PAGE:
Moses Thompson

Moses Thompson was the last ironmaster of Centre Furnace. He was a banker, an investor in canals, turnpikes and railroads, and at his death in 1891 the largest landowner in Centre County. His economic and political influence helped bring the Farmers’ High School of Pennsylvania, the future Penn State, to Centre County, and he was a leading figure in the school’s early years.

Thompson was born near the Slab Cabin Presbyterian Church and Cemetery, in what is today College Township.  He was the son of a militia general, John Thompson, and Elizabeth McFarlane. The Thompsons had moved there from near Milroy, in Mifflin County. They had bought a new farm near the church, which they named “Plum Bottom.” They built a log cabin and then, in 1814, a stone house that still stands along Branch Road.  When John Thompson died in 1833, Moses took over the family farm.

On January 4, 1838, Moses Thompson married Mary Irvin, the daughter of John Irvin, an Irish immigrant who was a mason, miller, and store owner in Linden Hall.  Mary Irvin was one of twelve children and the sister of a militia general, James Irvin, who would become an ambitious ironmaster, with an ownership stake in nine iron works at various times. James Irvin, an advocate for protective tariffs, served two terms in the U.S. House of Representatives (1841-1845) and ran unsuccessfully as the Whig candidate for governor in 1847. 

As an ironmaster, banker, investor, and landowner, Moses Thompson left a significant legacy to Centre County. (Centre County Historical Society)

James Irvin purchased an interest in Centre Furnace in 1828 and invested heavily in Centre County railroads, turnpikes, and the canal connection from Lock Haven to Bellefonte.  In 1842, Moses Thompson bought a one-sixth interest in Centre Furnace from his brother-in-law, who had become its sole owner in 1838. Thompson by 1855 had acquired all of Irvin’s Centre Furnace interests. Irvin suffered severe financial reverses in the Panic of 1857, and he died five years later. Thompson soon became the sole owner of all his brother-in-law’s Centre Furnace land, farm, mill, and store operations.

Thompson had survived the Panic in much better shape than many others because he was more heavily invested in farms, than in transportation and industrial activities.  Centre Furnace had stopped iron operations in 1858.  By this time cheaper iron ore could be shipped by boat from Minnesota, and larger anthracite- and coke-fired iron furnaces were displacing the older, smaller furnaces fueled by charcoal made from declining timber resources. While Thompson continued to purchase farmland after the Civil War, he also invested in more modern ”improvements,” especially turnpikes and railroads.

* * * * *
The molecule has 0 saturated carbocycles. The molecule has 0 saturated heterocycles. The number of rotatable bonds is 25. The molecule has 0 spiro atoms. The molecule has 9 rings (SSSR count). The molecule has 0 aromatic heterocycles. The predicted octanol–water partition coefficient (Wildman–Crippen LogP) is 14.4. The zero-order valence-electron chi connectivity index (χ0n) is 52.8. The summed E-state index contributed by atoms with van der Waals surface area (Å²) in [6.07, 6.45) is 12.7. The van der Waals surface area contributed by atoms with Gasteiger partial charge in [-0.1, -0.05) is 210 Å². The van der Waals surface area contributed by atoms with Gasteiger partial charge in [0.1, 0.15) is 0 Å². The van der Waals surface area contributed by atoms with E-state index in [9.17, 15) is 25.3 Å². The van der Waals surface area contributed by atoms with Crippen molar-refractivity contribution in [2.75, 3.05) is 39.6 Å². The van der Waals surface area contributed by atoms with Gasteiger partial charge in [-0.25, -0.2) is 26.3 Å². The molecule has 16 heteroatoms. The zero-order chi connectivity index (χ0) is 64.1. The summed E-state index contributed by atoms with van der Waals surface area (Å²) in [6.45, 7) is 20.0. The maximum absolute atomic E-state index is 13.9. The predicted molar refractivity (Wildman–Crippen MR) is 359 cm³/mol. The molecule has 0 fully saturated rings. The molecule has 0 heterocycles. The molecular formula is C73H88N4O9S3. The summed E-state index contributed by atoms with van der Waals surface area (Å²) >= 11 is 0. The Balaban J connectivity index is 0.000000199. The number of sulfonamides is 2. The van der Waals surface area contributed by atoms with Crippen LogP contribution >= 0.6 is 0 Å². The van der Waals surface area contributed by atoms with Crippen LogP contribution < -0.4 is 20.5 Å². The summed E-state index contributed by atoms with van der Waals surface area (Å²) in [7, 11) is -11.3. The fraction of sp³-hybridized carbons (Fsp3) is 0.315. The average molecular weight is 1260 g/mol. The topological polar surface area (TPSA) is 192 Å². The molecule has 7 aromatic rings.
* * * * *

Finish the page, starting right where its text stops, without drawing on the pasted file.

Along with Irvin, Thompson was an early supporter of the Bald Eagle and Spring Creek Navigation Company, completed in 1846 to move iron down the Susquehanna valley.  He became a major stockholder in the Agricultural College and Junction Turnpike and the Boalsburg-to- Bellefonte Turnpike.  He later heavily supported the Bald Eagle Valley Railroad and the Lewisburg, Centre, and Spruce Creek Railroads as routes for moving Centre County agricultural products to broader markets.

As the major landowner in Centre County, Thompson was interested in other businesses, and he partnered with Robert McFarland in a local bank, which became Thompson’s Sons.  Perhaps his best-known business deal was the sale of more than 500 acres of pine barrens land in present-day Patton Township to Andrew Carnegie, which became the iron plantation of Scotia.  The Scotia mines produced low-phosphorous ore for Carnegie Steel from the 1880s into the 1890s.  As Carnegie switched to higher-grade Lake Superior ore, a group of investors bought the Scotia property and continued mining and making iron in Bellefonte until shutting down in 1910.

Thompson’s greatest legacy, however, is his Penn State connection. He and Irvin offered Centre Furnace land for the new Farmers’ High School, and he made the largest cash pledge as a donor to the fund for the construction of the College Building (where Old Main now stands). Thompson and his family continued to sell their farmland to expand the college. Today, that land represents more than 4,900 acres of the campus, including the site of Beaver Stadium.

In addition, Thompson and his family contributed service to Penn State. Thompson was secretary of the Board of Trustees from 1859-1864 and treasurer from 1867-1874, as well as a member of the Building Committee. His son, John Irvin Thompson, and son-in-law John Hamilton both also served in roles as treasurer, bookkeeper, and business manager until 1914.  All of Thompson’s sons were alumni. John Irvin Thompson of the Class of 1862 was a founding member of the Penn State Alumni Association and served as Henry Varnum Poor’s model for the student to whom Abraham Lincoln hands the tree of knowledge in the central panel of Poor’s Land-Grant Frescoes.

Thompson died on June, 14, 1891, at the age of 81. He is buried in Spring Creek Presbyterian Cemetery. Thompson Hall, a residence hall at Penn State, is named in his honor.

Lee Stout


Bezilla, Michael, Penn State: An Illustrated History. University Park: Penn State University Press, 1985.

Linn, John Blaire History of Centre and Clinton Counties. Philadelphia, 1883.

Mairs, Thomas I. Some Pennsylvania Pioneers in Agricultural Science. State College, Pa., 1928.

National Register of Historic Places. Nomination forms for General John Thompson House (College Township, Centre County, PA, 1978); and Lemont Historic District (College Township, Centre County, PA, 1979).

Thompson Family Papers, Centre County Historical Society.

First Published: August 12, 2021

Last Modified: November 20, 2023